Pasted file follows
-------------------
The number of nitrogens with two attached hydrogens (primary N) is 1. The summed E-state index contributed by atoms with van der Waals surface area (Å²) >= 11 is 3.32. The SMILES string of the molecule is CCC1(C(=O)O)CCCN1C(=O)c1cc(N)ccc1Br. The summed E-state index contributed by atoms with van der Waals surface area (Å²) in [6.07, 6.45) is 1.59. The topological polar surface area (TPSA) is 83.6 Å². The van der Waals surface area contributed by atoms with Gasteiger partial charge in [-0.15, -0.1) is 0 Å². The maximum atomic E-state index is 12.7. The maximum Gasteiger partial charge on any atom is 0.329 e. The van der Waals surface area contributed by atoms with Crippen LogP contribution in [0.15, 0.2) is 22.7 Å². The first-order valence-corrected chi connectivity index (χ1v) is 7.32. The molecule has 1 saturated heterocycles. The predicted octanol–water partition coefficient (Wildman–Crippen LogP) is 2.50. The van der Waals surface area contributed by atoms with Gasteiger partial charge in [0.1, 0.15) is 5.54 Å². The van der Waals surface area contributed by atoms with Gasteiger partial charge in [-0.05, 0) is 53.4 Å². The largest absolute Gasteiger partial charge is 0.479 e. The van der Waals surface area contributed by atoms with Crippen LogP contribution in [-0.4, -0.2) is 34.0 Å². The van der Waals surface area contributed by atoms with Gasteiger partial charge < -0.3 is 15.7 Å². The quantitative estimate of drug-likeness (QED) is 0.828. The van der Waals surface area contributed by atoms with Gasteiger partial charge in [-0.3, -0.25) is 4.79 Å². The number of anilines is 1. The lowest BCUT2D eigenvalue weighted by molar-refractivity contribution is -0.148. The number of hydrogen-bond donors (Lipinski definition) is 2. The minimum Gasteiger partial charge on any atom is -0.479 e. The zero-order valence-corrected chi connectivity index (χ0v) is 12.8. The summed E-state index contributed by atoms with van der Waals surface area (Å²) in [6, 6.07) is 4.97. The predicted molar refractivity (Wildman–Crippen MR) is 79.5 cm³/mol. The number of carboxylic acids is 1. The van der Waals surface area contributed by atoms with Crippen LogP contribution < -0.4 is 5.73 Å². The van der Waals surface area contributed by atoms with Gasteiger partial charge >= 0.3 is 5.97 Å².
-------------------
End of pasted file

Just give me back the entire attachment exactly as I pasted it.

The number of nitrogens with two attached hydrogens (primary N) is 1. The summed E-state index contributed by atoms with van der Waals surface area (Å²) >= 11 is 3.32. The SMILES string of the molecule is CCC1(C(=O)O)CCCN1C(=O)c1cc(N)ccc1Br. The summed E-state index contributed by atoms with van der Waals surface area (Å²) in [6.07, 6.45) is 1.59. The topological polar surface area (TPSA) is 83.6 Å². The van der Waals surface area contributed by atoms with Gasteiger partial charge in [-0.15, -0.1) is 0 Å². The maximum atomic E-state index is 12.7. The maximum Gasteiger partial charge on any atom is 0.329 e. The van der Waals surface area contributed by atoms with Crippen LogP contribution in [0.15, 0.2) is 22.7 Å². The first-order valence-corrected chi connectivity index (χ1v) is 7.32. The molecule has 1 saturated heterocycles. The predicted octanol–water partition coefficient (Wildman–Crippen LogP) is 2.50. The van der Waals surface area contributed by atoms with Gasteiger partial charge in [0.1, 0.15) is 5.54 Å². The van der Waals surface area contributed by atoms with Gasteiger partial charge in [-0.05, 0) is 53.4 Å². The largest absolute Gasteiger partial charge is 0.479 e. The van der Waals surface area contributed by atoms with Crippen LogP contribution in [-0.4, -0.2) is 34.0 Å². The van der Waals surface area contributed by atoms with Gasteiger partial charge < -0.3 is 15.7 Å². The quantitative estimate of drug-likeness (QED) is 0.828. The van der Waals surface area contributed by atoms with Gasteiger partial charge in [-0.3, -0.25) is 4.79 Å². The number of anilines is 1. The lowest BCUT2D eigenvalue weighted by molar-refractivity contribution is -0.148. The number of hydrogen-bond donors (Lipinski definition) is 2. The minimum Gasteiger partial charge on any atom is -0.479 e. The zero-order valence-corrected chi connectivity index (χ0v) is 12.8. The summed E-state index contributed by atoms with van der Waals surface area (Å²) in [6, 6.07) is 4.97. The predicted molar refractivity (Wildman–Crippen MR) is 79.5 cm³/mol. The number of carboxylic acids is 1. The van der Waals surface area contributed by atoms with Crippen LogP contribution < -0.4 is 5.73 Å². The van der Waals surface area contributed by atoms with Gasteiger partial charge >= 0.3 is 5.97 Å².